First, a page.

In the late 1970s, Vera Rubin showed that the flat rotation curves are ubiquitous in local spiral galaxies, and concluded that it is due the presence of invisible matter, the so-called `Dark Matter'. She remarked- “galaxies are surrounded by a dark matter halo that extends much further than their visible matter”. These observational results were later supported by theoretical models of structure formation. Thereafter dark matter became an essential building block of current cosmological models, which dominates the formation and evolution of all structures in the Universe. Recent observations of high redshift galaxy rotation curves show remarkable differences in dark matter profiles compared to the local Universe. Therefore, there is an urgent need to repeat the `classical' observational study of Rubin et al. at high redshift with a large dataset. In search of dark matter and its astrophysical nature at high redshift, I study the shape of the rotation curves of z~1 star-forming disc-like galaxies. Thereby dark matter fraction, structural properties of dark matter halo, and fundamental scaling relations in the progenitors of local disc galaxies. For this purpose, I exploit $344$ star-forming galaxies of KMOS Redshift One Spectroscopic Survey (KROSS) from publicly available data. I first aimed to disentangle the prevailing observational and physical uncertainties of high redshift observations, namely beam smearing and pressure support. To this end, the kinematics of the KROSS sample is derived using 3D forward modelling with $^{3D}$BAROLO, which accounts for beam smearing in 3D space and provide: $Halpha$ kinematic maps, surface density, rotation, and dispersion curves. For the purpose of this work, I analysed and investigated 256 rotation dominated disc-like galaxies from the main sample, covering the redshift range $z=0.57-1.04$. The main entity, i.e. rotation curves, are then corrected for pressure support using the pressure gradient correction. I have found that only a combination of the three techniques (3D-kinematic modelling + 3D-beam smearing correction + pressure gradient correction) yields the accurate rotation curves of high redshift galaxies. The rotation curves are then dynamically probed to determine the dark matter fraction. Then, in seek of the distribution of the dark matter profile, I dynamically mass modelled the rotation curves, employing Burkert and NFW halo profiles. The outcomes of the latter are cross-checked with previous studies, and state-of-the-art cosmological simulations: EAGLE and Illustris TNG. In this way, I was able to gain new insights into the structural properties of dark matter halos and current state of fundamental scaling relations of star-forming galaxies at z~1. I confirm that the outer rotation curves of star-forming disc-like galaxies at $zsim 1$ are similar to the outer rotation curves of local star-forming disc galaxies. Statistically, the latter results indicate that the {em total mass} within the outer region ($sim 5$ to $20$ kpc) remains the same at $zsim 1$ and $zapprox 0$, while the {em stellar mass} distribution, defined by the stellar disc radii, varies as a function of the {em total mass} (or circular velocity). I show that star-forming galaxies at $0.7 leq z leq 1$ have outer discs dominated by dark matter ($sim 5$ to $20$ kpc). Only a small fraction ($sim 5%$) of star-forming galaxies at $zsim 1$ have a low dark matter fraction within the effective radius. The dynamical mass modelling of rotation curves and their various comparisons show that the Burkert halo profile fits our sample best. The results of the dark matter structural properties ($r_{_0}$ and $ ho_{_0}$) show that the dark matter cores at $zsim 1$ are on average a factor of 0.3 smaller and more than an order of magnitude denser than those of local star-forming galaxies. As for the fundamental scaling relations, I find that star-forming disc-like systems at $zsim 1$ exhibit the same mass-size relations as local disc galaxies, as well as a similar scaling of the specific stellar angular momentum with stellar mass. On the other hand, I found a significant evolution in the slope of the stellar Tully-Fisher relation at $zsim 1$, while its zero-point remains the same as that of the local disc galaxies. To conclude, I have shown that dark matter is ubiquitous in star-forming disc-like galaxies at z~1. A preliminary study of dark matter halo structures indicates smaller and denser dark matter cores at z~1, which suggests that the predictions concerning the transformation of cusps into cores, which are observed in hydrodynamical simulations, indeed occur in nature. That is, the dark matter responds to the baryonic processes that dynamically heat-up the dark matter particles, leading to a disruption and displacement in its initial distribution. The latter can be interpreted as, transforming the original dense inner dark matter density (cusp) into a sparse distribution (core). Most importantly, with this study I attempted to provide the first empirical evidence of {em gravitational potential perturbations} in the inner region of galaxies, linking the dark and luminous matter properties, and constraining the dark matter halo structural properties. If my results are verified with high quality data, they will have implications for theories of galaxy formation and evolution, as well as for the nature of dark matter particle itself.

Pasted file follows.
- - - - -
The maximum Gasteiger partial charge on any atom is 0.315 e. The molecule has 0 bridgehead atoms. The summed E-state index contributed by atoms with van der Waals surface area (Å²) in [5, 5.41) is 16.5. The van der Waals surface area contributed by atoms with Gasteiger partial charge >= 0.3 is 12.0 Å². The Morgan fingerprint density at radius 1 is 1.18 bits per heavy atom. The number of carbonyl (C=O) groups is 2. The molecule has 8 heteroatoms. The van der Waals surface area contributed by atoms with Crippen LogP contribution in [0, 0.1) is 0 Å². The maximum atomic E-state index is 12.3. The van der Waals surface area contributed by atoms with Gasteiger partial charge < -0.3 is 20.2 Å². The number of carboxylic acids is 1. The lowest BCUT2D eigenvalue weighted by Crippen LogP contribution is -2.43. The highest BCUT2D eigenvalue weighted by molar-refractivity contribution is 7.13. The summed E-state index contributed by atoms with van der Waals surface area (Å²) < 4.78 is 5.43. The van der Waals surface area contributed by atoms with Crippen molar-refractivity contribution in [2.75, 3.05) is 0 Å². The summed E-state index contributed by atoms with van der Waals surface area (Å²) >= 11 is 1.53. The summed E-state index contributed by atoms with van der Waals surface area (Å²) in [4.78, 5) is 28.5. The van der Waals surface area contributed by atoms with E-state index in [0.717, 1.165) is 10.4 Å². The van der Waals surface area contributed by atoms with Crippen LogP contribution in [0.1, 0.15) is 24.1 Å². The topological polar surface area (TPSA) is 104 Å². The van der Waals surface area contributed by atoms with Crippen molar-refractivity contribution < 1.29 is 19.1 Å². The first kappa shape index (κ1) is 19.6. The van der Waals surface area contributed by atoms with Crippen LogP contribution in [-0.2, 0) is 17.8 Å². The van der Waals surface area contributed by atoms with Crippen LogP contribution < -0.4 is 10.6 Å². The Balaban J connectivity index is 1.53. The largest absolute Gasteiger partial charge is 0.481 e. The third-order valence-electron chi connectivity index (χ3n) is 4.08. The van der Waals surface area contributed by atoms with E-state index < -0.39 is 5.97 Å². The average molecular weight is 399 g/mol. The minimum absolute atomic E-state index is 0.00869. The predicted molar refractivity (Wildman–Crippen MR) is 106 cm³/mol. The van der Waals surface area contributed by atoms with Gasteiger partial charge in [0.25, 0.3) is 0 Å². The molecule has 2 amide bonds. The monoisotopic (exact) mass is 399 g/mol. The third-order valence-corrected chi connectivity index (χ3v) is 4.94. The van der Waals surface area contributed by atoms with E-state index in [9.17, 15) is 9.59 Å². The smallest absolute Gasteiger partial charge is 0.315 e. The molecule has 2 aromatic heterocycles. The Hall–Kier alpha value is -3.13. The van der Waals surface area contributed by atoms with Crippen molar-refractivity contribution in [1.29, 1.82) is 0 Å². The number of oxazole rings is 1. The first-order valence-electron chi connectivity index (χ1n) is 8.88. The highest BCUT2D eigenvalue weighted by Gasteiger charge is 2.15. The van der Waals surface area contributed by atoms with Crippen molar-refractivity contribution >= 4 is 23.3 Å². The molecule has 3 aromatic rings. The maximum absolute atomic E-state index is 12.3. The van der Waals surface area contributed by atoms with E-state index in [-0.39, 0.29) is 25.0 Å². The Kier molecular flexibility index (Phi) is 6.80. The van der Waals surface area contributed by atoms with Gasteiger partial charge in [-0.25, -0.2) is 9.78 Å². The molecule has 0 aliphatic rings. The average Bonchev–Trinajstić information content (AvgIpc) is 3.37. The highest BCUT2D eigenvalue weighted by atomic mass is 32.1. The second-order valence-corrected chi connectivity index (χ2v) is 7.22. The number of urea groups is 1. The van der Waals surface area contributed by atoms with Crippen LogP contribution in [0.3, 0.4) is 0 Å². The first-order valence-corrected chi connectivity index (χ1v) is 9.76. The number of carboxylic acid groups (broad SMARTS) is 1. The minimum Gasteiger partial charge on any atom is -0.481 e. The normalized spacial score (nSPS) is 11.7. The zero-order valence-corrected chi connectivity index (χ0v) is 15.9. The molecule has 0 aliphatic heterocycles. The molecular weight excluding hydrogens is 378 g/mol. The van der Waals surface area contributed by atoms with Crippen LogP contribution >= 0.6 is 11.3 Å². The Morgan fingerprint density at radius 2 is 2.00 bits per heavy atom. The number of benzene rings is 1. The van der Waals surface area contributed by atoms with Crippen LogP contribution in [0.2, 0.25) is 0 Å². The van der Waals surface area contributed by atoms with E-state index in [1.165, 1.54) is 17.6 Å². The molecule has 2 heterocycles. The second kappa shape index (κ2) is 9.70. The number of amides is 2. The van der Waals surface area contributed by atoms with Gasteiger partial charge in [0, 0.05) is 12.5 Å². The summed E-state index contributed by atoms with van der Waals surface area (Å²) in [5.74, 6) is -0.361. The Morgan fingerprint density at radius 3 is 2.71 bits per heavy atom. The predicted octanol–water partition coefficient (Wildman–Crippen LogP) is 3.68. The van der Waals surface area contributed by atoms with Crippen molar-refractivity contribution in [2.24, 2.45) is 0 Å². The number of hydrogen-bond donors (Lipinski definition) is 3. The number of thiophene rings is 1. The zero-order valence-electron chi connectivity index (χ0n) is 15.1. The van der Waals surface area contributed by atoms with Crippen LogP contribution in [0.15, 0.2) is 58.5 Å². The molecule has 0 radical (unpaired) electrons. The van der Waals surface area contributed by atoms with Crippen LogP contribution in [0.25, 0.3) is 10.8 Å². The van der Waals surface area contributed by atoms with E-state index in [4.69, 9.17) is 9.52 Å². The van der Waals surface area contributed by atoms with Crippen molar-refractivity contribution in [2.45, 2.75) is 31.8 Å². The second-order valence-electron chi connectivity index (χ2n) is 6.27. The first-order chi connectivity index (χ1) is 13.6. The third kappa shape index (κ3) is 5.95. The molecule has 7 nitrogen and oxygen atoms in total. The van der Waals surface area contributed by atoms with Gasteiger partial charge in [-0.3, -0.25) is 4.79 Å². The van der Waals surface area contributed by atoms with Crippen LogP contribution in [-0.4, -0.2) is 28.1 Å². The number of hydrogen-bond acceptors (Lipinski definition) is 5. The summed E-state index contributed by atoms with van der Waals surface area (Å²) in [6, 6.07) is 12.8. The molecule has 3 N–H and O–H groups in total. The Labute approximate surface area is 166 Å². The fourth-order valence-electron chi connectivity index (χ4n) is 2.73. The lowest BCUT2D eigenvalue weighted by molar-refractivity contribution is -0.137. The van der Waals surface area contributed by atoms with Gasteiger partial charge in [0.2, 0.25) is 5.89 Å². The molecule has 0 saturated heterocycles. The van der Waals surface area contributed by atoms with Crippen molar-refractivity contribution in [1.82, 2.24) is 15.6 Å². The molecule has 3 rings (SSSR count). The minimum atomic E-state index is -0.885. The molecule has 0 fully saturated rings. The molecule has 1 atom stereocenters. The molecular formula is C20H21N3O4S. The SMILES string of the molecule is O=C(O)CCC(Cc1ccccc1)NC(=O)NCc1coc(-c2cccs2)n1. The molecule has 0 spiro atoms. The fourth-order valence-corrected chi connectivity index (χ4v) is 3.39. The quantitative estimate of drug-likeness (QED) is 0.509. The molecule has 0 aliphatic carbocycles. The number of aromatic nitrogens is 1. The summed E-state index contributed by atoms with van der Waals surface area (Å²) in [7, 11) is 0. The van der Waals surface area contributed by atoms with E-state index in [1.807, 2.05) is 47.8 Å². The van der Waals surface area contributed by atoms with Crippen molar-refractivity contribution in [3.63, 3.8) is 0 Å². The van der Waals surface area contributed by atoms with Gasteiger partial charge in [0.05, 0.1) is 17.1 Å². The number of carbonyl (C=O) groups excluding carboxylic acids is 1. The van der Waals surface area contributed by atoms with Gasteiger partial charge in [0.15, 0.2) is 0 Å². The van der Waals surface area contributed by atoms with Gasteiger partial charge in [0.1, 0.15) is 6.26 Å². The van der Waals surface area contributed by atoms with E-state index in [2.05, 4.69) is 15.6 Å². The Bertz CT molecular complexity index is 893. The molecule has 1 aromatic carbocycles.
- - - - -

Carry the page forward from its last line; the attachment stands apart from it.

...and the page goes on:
Salucci, Paolo
Sharma, Gauri
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Utilizza questo identificativo per citare o creare un link a questo documento: https://hdl.handle.net/20.500.11767/124709